My first art director and I started on the same day. She taught me everything from Photoshop to Maya. The project we were put on was at the very beginning stage of development, and didn’t need a texture artist yet. She asked if I could work on key art and concept design. At that time the concept drawings were done with markers. I was a figure drawer in school, and painter. I had no clue how to use markers, and be successful at what she was asking me to do. I had photoshop, but no one was using it yet for concept art. I told her I knew how to use oil paint and acrylics, so she drove me to the art store. I never took on the position of 3D texture artist. I spent the next 13 years as a concept artist at LucasArts working on games for Star Wars, Indiana Jones, Monkey Island, and became part of Lucas Labs (a team at LucasArts developing Indie-style games and new IP). My first impressions of that time were of a company that was fun and supported growth for new artists coming into the field.

What first inspired you get involved in art and the industry in the first place?

I don’t know what really inspired me to get into the industry. I knew I wanted to work in an office setting that made cool things. As a kid, I thought I’d be an architect because my parents wanted the doctor/lawyer/engineer choices for me. I thought architect fit into their expectations, but I could also make things. I didn’t get into art until I attended Modesto Junior College, and one of my teachers said, if I was serious enough, I should look into art school instead of a state university. I thought the Academy of Art had an architect design program at the time. Then at some point in my senior year, I thought I wanted to do layout for animation. 3D video games were becoming a big thing and they needed 2D artists so that’s was my entry into the industry.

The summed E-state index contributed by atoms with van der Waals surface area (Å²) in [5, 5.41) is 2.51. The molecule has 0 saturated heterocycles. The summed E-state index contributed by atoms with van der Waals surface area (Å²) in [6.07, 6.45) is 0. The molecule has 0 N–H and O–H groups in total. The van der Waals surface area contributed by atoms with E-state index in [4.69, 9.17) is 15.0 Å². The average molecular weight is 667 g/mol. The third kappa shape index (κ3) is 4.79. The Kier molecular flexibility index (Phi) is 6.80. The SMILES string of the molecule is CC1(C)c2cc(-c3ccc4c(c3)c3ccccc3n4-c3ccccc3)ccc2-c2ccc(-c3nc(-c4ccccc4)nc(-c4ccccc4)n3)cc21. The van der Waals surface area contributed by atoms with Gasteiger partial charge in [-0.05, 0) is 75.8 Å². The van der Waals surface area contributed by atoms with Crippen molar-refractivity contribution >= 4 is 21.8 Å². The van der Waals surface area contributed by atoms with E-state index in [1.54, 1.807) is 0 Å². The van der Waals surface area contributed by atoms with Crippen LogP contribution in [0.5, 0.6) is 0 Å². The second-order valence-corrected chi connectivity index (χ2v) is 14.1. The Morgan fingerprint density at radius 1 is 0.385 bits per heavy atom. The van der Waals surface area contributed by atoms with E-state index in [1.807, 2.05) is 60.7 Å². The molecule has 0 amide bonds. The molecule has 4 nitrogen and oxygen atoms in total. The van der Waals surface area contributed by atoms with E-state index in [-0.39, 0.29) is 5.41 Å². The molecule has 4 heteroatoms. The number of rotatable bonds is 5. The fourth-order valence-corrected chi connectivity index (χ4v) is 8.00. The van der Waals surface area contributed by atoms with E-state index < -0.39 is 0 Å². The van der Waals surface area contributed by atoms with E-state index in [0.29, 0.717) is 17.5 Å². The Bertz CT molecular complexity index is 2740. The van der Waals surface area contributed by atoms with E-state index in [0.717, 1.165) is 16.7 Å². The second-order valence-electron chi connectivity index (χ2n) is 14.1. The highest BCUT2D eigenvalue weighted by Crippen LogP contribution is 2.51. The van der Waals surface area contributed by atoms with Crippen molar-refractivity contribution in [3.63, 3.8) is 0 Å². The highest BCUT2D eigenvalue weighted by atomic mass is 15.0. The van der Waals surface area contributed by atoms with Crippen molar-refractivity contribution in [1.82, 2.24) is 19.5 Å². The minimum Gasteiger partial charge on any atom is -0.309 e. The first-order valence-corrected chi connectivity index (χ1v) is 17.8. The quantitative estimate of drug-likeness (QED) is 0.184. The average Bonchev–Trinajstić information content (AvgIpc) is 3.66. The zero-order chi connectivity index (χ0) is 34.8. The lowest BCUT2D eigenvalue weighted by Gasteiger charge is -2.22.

Did you have a familiarity with Lucasfilm Animation when you were working at LucasArts?

I was still at LucasArts when Lucasfilm Animation started up, so I was definitely aware of the division. When LucasArts closed, I stayed in video games because that is what I knew. When I got the call to work on Rebels, I hadn’t been following the show, but my kids were watching it. I switched gears and binged the first two seasons with them before my interview.

How did your previous experience prepare you for your new role?